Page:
Is this the world’s first Robot Film Festival? I think so! The deadline to submit a film is June 5th. So if you have a robot and a video camera, now is your robot’s chance to walk (or roll) down the red carpet in New York City!
Please submit your outstanding, dazzling, hilarious or thought-provoking short film. Just one requirement: Please feature a robot as one of the main characters as or framing devices of the narrative. Films should be one to eight minutes long. The Robot Film Festival was founded by roboticist Heather Knight of Marilyn Monrobot to inject a sense of playfulness into traditional science and engineering and explore new frontiers for robotics before the technology is even possible.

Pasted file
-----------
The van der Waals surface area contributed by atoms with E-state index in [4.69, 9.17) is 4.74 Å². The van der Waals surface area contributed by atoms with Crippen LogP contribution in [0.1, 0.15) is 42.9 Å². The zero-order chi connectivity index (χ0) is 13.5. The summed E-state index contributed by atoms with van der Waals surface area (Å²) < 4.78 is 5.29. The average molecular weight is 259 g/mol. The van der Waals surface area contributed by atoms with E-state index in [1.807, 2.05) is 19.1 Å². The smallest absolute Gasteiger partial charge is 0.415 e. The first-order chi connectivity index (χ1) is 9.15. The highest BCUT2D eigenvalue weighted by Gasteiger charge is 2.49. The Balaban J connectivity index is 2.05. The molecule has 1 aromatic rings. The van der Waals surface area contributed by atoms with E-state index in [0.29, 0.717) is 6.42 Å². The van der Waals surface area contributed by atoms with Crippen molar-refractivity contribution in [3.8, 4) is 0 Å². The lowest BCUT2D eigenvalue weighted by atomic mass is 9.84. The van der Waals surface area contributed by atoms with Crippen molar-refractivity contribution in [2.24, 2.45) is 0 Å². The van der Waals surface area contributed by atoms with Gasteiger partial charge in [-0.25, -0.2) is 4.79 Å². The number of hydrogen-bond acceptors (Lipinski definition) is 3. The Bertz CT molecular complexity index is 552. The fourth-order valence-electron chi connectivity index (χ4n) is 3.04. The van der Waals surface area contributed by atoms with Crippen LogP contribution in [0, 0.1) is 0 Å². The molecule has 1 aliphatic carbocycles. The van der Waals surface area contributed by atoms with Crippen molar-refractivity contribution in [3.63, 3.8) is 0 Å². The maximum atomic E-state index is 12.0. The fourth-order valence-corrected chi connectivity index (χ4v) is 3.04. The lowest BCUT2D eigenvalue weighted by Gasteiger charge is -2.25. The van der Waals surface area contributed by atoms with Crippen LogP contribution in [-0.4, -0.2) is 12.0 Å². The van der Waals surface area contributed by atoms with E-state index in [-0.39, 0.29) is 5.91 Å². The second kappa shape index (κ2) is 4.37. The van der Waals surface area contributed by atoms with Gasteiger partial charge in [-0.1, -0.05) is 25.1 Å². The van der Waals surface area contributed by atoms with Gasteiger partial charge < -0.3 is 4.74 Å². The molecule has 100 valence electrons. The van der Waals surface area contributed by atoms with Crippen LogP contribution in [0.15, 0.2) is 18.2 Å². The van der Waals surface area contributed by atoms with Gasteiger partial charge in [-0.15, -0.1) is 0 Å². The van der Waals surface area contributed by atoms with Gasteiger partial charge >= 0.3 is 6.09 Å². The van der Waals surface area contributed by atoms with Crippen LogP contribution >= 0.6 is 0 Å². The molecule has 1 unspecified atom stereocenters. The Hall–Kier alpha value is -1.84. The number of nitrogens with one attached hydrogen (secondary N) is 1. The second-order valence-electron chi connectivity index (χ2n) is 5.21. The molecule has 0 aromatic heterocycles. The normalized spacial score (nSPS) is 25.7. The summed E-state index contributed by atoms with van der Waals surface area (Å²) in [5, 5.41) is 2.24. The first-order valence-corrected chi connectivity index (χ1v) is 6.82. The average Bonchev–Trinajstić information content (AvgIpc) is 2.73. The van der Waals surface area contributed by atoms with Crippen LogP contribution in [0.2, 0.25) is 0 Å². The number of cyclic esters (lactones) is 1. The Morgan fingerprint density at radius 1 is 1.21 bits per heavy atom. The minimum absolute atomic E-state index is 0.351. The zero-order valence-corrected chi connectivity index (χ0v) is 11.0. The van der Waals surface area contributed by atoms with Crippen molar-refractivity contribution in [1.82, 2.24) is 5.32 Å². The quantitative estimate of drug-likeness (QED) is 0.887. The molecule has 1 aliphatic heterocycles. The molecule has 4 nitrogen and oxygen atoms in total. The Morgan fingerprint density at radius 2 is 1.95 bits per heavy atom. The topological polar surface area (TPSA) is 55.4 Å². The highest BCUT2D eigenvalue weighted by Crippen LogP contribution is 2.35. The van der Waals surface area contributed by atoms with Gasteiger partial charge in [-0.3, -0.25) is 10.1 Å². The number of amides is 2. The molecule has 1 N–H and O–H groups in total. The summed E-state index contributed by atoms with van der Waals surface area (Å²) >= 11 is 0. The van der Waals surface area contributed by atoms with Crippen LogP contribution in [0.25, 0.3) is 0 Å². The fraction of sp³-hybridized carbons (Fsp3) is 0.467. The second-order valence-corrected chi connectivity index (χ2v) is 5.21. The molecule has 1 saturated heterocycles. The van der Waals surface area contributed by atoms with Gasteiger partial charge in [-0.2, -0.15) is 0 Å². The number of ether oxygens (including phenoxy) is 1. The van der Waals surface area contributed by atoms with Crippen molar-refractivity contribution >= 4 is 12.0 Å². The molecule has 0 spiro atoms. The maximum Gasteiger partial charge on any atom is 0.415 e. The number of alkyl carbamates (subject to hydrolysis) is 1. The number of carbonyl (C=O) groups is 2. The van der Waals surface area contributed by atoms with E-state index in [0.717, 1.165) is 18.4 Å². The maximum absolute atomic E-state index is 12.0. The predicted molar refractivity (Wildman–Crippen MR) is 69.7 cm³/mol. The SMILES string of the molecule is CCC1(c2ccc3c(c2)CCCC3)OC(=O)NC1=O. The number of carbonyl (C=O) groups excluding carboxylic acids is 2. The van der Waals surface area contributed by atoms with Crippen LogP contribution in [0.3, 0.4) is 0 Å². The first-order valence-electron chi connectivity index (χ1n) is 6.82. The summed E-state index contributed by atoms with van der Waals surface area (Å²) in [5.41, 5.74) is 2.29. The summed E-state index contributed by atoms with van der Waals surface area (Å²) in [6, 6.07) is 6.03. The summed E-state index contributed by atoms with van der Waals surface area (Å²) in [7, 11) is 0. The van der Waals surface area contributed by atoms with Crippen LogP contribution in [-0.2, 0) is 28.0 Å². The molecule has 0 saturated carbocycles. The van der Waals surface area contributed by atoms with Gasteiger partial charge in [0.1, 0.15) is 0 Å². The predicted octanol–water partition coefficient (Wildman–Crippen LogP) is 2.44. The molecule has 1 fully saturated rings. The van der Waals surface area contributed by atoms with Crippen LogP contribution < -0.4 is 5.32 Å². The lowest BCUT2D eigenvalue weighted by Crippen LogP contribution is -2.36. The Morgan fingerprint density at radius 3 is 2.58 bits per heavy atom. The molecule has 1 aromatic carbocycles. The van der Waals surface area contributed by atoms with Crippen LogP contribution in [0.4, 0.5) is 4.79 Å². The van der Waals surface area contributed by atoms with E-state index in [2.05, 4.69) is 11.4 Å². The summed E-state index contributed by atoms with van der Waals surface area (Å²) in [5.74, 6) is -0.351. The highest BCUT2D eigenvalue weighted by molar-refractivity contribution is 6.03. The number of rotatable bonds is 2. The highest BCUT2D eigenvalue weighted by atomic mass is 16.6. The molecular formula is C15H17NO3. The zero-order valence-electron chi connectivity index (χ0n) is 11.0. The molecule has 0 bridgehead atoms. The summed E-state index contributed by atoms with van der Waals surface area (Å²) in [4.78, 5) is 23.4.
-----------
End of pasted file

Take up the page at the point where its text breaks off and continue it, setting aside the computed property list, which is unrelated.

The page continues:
We’ve always prided ourselves on the resonant quality of O’Reilly titles amongst our readers, but we didn’t mean literally. This Japanese maker found that they generated the best sound when building a book xylophone. Apparently Japanese paper is too moist and returns more of a thud. But O’Reilly books are just right. And the varied book sizes (and uniform cover designs) came in handy too.
Musical instruments made of books [In machine-translated Manglish]
Few droids in this world are as recognizable as R2-D2, and thanks to the R2 Builders Clubs, impeccably reproduced R2 droids have been seen zooming around Maker Faire Bay Area for the past three years. They are responsible for countless smiles at the Faire, and this year they are coming back with their droids. We recently chatted with group member Chris James (third from the right in the group shot above) to get insight into the group, what skills are needed to build an R2, and what motivates them to participate in Maker Faire Bay Area, taking place this year on May 21 and 22 at the San Mateo Fairgrounds.